• Statistics (e.g., U.S. Census Bureau)
  • Organizational web sites (e.g., American Psychological Association)
  • Current news & information (e.g., CNN)
  • Email, chat (e.g., Gmail, Facebook Messenger, Google Talk)
  • Many sponsors and ads.

When to Use

  • Best for university level research.
  • When you need to find credible information quickly.
  • Best for personal information needs including shopping and entertainment.
  • When you have time to more carefully evaluate information found on the open web.

Creditability / Review Process

  • Articles and books written by journalists or experts in a professional field.
  • All material is evaluated for accuracy and credibility by subject experts and publishers.
  • Reviewed and updated regularly.
  • Lack of control allows anybody to publish their opinions and ideas on the Internet.  
  • Not evaluated (for the most part).  Need to more carefully evaluate web sites for bias, accuracy, and completeness.
  • Many sites are not updated regularly and can become outdated.

Cost / Accessibility

  • Library databases require subscriptions and cost money.  They are paid for by the library.  You will have access to them as long as you're a TU student.
  • To access the McFarlin databases from off-campus, you will need to logon with your last name and TU ID number.  Be sure to access them by going through the library's website, catalog, or a LibGuide.  Don't try to Google to them or bookmark them.
  • Most information found through a search engine is free. 
  • Library databases cannot be accessed through search engines or the open web.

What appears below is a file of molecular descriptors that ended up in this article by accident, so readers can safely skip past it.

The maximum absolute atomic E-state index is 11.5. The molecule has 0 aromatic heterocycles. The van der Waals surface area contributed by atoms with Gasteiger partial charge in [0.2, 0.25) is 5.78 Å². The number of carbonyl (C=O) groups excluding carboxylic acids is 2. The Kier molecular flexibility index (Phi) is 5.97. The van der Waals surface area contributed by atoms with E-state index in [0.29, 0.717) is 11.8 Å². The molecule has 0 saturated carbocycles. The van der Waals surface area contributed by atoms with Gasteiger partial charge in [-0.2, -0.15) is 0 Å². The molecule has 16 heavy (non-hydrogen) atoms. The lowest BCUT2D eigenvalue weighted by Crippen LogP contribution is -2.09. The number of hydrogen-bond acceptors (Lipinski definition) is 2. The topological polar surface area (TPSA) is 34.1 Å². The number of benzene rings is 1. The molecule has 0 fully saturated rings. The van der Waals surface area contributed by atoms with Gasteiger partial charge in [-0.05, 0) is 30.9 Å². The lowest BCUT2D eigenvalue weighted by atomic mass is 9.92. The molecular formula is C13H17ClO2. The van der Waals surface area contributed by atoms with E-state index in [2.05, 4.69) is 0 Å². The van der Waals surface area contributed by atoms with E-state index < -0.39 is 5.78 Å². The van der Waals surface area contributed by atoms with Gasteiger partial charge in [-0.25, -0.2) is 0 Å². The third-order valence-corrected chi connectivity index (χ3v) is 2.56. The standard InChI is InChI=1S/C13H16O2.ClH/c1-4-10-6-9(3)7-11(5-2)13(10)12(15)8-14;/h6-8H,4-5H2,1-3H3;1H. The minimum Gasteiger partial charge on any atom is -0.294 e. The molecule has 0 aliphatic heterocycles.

• Many web sites found through Internet search engines contain licensed, proprietary information and require you to logon with a user account.  You must already be a member or pay for a subscription in order to access the material from these web sites.

Usability

  • The organization and various search capabilities of library databases allow users to search for and retrieve focused and relevant results.
  • Less ability to search for and retrieve precise results using search engines like Google.  Need to wade through a “grab bag” of results.

Constancy / Permanence / Stability

  • Published content from journals, magazines, newspapers and books does not change.
  • Most material remains for a significant length of time and can be easily retrieved again.
  • Web site content can often change without notice.
  • Web pages and sites may disappear for a number of reasons.  May not be able to retrieve the same content at a later time.

Citing

  • Many databases (such as those in EBSCOhost) include a citation tool that will automatically generate an APA or MLA style reference for the article you select.  You may still need to “tweak” this citation but these tools serve as a good starting point for citing your articles in a particular format.
  • Most web sites found on the open web do not provide a citation tool or an already formatted APA or MLA style reference for the web pages on their site.  You will need to start your citation from scratch using APA or MLA style manuals or handouts from your instructor or the library.